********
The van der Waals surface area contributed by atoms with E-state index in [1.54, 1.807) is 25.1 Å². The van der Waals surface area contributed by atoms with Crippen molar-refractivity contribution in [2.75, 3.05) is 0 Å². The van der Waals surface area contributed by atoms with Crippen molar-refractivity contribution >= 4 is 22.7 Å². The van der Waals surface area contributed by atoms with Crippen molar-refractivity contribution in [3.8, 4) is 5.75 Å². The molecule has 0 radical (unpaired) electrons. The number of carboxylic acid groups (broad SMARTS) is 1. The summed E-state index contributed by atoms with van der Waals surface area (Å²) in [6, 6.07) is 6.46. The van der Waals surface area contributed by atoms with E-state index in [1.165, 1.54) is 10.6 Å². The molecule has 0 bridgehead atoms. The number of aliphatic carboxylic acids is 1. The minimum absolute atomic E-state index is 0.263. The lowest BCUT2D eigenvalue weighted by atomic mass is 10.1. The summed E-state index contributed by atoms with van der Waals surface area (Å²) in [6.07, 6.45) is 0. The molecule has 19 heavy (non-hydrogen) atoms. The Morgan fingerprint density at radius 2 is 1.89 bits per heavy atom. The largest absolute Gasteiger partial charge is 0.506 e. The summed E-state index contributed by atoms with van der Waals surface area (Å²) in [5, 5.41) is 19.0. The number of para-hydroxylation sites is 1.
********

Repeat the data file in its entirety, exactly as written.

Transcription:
The van der Waals surface area contributed by atoms with E-state index in [1.54, 1.807) is 25.1 Å². The van der Waals surface area contributed by atoms with Crippen molar-refractivity contribution in [2.75, 3.05) is 0 Å². The van der Waals surface area contributed by atoms with Crippen molar-refractivity contribution >= 4 is 22.7 Å². The van der Waals surface area contributed by atoms with Crippen molar-refractivity contribution in [3.8, 4) is 5.75 Å². The molecule has 0 radical (unpaired) electrons. The number of carboxylic acid groups (broad SMARTS) is 1. The summed E-state index contributed by atoms with van der Waals surface area (Å²) in [6, 6.07) is 6.46. The van der Waals surface area contributed by atoms with E-state index in [1.165, 1.54) is 10.6 Å². The molecule has 0 bridgehead atoms. The number of aliphatic carboxylic acids is 1. The minimum absolute atomic E-state index is 0.263. The lowest BCUT2D eigenvalue weighted by atomic mass is 10.1. The summed E-state index contributed by atoms with van der Waals surface area (Å²) in [6.07, 6.45) is 0. The molecule has 19 heavy (non-hydrogen) atoms. The Morgan fingerprint density at radius 2 is 1.89 bits per heavy atom. The largest absolute Gasteiger partial charge is 0.506 e. The summed E-state index contributed by atoms with van der Waals surface area (Å²) in [5, 5.41) is 19.0. The number of para-hydroxylation sites is 1.